This year’s Wellcome Book Prize longlist has been announced today. The twelve books are:
Stay With Me by Ayọ̀bámi Adébáyọ̀
The Butchering Art: Joseph Lister’s Quest to Transform the Grisly World of Victorian Medicine by Lindsey Fitzharris
In Pursuit of Memory: The Fight Against Alzheimer’s by Joseph Jebelli
Plot 29: A Memoir by Allan Jenkins
The White Book by Han Kang (translated by Deborah Smith)
With the End in Mind: Dying, Death and Wisdom in an Age of Denial by Kathryn Mannix
Midwinter Break by Bernard MacLaverty
To Be a Machine: Adventures Among Cyborgs, Utopians, Hackers, and the Futurists Solving the Modest Problem of Death by Mark O’Connell
I Am, I Am, I Am: Seventeen Brushes With Death by Maggie O’Farrell
Mayhem: A Memoir by Sigrid Rausing
Behave: The Biology of Humans at Our Best and Worst by Robert Sapolsky
The Vaccine Race: How Scientists Used Human Cells to Combat Killer Viruses by Meredith Wadman
Now in its tenth year, the £30,000 Wellcome Book Prize is awarded to a fiction or non-fiction book about health or medicine. This year’s longlist is weighted more towards non-fiction and I’m very pleased to see ‘I Am, I Am, I Am: Seventeen Brushes with Death’ by Maggie O’Farrell on there – a brilliant memoir which was one of my favourite books of 2017. I would happily read any of the books on this longlist but the two titles I am particularly interested in are ‘The Butchering Art’ which sounds like a fascinating (and gory) medical history book and ‘Behave’ which is an 800-page study of the science of human behaviour recommended by Henry Marsh as “the best scientific book written for non-specialists that I have ever read”.
While I sometimes write predictions posts for other major book awards if I have the time, I often struggle to think of fiction titles which are eligible for the Wellcome Book Prize as the thematic criteria can be less tangible compared to non-fiction books. However, I am pleased to see ‘Stay With Me’ by Ayọ̀bámi Adébáyọ̀ on the list which is about a Nigerian couple’s marriage and experiences with childlessness, bereavement and sickle cell disease. Han Kang and Deborah Smith’s nomination for ‘The White Book’ follows last year’s winner Mend the Living, which was the first translated fiction book to win. The third fiction title is ‘Midwinter Break’ by Bernard MacLaverty which is about a retired couple who take a trip to Amsterdam where memories of the past re-emerge.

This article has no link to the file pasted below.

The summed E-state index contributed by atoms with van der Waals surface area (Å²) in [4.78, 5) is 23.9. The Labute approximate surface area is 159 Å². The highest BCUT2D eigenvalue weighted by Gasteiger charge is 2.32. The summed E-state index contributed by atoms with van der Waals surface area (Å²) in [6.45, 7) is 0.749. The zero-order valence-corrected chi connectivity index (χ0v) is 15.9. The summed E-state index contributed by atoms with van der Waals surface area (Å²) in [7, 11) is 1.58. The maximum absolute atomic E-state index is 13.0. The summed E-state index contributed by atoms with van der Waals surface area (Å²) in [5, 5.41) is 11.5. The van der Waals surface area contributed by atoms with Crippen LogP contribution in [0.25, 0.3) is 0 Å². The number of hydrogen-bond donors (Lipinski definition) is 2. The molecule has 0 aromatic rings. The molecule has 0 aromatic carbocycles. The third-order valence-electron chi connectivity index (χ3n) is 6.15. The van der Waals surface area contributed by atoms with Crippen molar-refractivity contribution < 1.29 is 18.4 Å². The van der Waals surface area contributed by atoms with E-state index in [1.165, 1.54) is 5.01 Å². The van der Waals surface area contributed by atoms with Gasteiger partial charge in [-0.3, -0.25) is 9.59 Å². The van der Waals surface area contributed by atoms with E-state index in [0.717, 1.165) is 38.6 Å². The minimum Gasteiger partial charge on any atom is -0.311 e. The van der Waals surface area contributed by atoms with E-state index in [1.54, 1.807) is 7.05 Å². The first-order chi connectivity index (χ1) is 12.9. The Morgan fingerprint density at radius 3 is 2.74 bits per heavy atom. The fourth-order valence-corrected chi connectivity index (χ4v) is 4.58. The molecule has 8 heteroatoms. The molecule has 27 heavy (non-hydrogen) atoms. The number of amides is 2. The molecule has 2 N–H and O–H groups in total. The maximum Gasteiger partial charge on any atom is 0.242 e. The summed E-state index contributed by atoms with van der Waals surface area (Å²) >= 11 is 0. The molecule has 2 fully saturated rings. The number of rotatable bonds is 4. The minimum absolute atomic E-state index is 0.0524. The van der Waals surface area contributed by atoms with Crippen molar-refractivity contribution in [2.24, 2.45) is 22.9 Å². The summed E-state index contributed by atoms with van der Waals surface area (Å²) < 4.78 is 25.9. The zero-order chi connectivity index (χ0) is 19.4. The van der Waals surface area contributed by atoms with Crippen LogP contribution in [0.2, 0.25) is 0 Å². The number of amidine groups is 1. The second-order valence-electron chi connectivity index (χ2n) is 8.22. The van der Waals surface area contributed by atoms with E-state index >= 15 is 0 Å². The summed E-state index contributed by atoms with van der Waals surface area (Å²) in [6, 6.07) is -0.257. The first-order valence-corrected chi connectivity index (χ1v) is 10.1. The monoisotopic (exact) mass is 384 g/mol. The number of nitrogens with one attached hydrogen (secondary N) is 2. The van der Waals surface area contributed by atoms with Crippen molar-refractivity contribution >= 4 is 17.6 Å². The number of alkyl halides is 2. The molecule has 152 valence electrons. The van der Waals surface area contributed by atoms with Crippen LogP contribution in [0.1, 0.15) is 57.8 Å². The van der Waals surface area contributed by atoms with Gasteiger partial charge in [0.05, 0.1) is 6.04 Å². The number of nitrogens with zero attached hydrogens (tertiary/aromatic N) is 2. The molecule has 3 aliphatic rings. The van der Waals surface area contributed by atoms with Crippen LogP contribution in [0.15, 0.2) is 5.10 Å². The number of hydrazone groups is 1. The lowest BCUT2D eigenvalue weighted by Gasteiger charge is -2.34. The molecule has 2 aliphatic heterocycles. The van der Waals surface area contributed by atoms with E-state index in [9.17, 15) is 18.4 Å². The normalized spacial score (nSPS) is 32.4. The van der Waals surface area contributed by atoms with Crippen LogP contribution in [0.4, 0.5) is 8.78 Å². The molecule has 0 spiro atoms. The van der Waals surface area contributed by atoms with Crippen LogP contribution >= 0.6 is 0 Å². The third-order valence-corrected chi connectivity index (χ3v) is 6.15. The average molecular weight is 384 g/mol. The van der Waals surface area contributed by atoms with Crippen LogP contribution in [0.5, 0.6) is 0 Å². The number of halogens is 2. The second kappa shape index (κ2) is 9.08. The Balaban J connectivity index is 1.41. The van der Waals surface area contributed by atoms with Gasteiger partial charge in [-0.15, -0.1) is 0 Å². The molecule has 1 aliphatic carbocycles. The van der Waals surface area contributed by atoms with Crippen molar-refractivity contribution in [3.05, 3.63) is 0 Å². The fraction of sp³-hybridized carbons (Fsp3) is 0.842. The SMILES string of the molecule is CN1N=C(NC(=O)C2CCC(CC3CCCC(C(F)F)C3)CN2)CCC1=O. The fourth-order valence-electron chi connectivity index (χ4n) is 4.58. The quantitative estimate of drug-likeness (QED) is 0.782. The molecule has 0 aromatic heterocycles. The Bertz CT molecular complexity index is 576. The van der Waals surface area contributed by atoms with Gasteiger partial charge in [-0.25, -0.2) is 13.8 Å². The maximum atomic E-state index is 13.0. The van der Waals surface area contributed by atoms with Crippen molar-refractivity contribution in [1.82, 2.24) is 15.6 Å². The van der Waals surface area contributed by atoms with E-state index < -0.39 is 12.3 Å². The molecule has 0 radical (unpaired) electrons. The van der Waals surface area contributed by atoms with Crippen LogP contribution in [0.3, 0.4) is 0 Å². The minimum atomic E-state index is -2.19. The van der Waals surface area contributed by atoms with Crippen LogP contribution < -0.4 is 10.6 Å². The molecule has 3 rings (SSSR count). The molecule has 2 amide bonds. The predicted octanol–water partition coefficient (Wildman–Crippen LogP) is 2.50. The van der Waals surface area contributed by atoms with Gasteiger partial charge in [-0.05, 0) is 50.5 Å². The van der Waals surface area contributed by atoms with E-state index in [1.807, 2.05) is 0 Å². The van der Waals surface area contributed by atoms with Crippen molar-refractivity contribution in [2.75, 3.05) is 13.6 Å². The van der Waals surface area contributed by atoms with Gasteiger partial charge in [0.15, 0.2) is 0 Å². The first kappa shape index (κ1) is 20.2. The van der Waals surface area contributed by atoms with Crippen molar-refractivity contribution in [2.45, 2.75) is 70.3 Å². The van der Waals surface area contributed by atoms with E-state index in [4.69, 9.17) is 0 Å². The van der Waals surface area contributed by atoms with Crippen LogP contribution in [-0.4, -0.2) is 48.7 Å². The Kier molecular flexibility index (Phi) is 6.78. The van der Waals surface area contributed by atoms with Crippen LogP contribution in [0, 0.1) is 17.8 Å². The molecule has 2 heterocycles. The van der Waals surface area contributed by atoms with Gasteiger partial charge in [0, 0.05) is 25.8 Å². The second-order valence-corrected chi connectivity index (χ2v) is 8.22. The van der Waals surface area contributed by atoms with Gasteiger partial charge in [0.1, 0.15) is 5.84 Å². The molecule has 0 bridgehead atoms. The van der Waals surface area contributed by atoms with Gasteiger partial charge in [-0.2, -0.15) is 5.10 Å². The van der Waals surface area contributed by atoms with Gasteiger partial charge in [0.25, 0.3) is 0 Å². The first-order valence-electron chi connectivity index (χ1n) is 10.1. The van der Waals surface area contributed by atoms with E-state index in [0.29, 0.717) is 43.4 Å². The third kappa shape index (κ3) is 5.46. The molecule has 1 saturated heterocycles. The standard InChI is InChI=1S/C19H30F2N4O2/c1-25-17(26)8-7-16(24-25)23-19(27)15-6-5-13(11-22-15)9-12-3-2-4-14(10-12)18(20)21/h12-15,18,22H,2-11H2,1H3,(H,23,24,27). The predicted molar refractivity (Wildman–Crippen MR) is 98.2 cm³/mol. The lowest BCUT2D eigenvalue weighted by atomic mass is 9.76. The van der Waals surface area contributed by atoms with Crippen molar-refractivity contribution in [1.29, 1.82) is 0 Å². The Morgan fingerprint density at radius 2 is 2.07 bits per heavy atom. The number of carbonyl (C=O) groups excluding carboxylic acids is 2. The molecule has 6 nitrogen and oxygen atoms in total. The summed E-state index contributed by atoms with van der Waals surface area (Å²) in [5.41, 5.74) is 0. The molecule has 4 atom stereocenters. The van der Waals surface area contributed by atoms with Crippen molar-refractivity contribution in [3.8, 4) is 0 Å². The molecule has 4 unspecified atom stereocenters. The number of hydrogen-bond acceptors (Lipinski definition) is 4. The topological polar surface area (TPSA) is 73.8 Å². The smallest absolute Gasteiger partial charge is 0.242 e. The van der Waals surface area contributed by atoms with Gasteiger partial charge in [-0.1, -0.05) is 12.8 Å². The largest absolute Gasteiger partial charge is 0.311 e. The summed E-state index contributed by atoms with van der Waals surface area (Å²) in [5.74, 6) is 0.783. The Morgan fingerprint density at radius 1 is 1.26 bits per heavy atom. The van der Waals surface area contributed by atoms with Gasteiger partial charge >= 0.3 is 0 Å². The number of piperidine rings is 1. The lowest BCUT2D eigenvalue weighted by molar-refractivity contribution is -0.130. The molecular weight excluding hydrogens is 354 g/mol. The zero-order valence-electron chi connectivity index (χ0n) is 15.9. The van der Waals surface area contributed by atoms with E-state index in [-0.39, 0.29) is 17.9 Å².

This year, I will be joining Rebecca at Bookish Beck and hopefully a few other book bloggers for an unofficial shadow panel of the prize. We will be reading the shortlisted books which will be announced on Tuesday 20th March (depending on which ones are in the final six, I may read a few more from the longlist too). It means that unfortunately I won’t have time to read the full Man Booker International Prize longlist this year which is also announced next month, but I am looking forward to getting stuck in to the Wellcome Book Prize books over the next few weeks.
Have you read any of the longlisted books? Which ones do you recommend?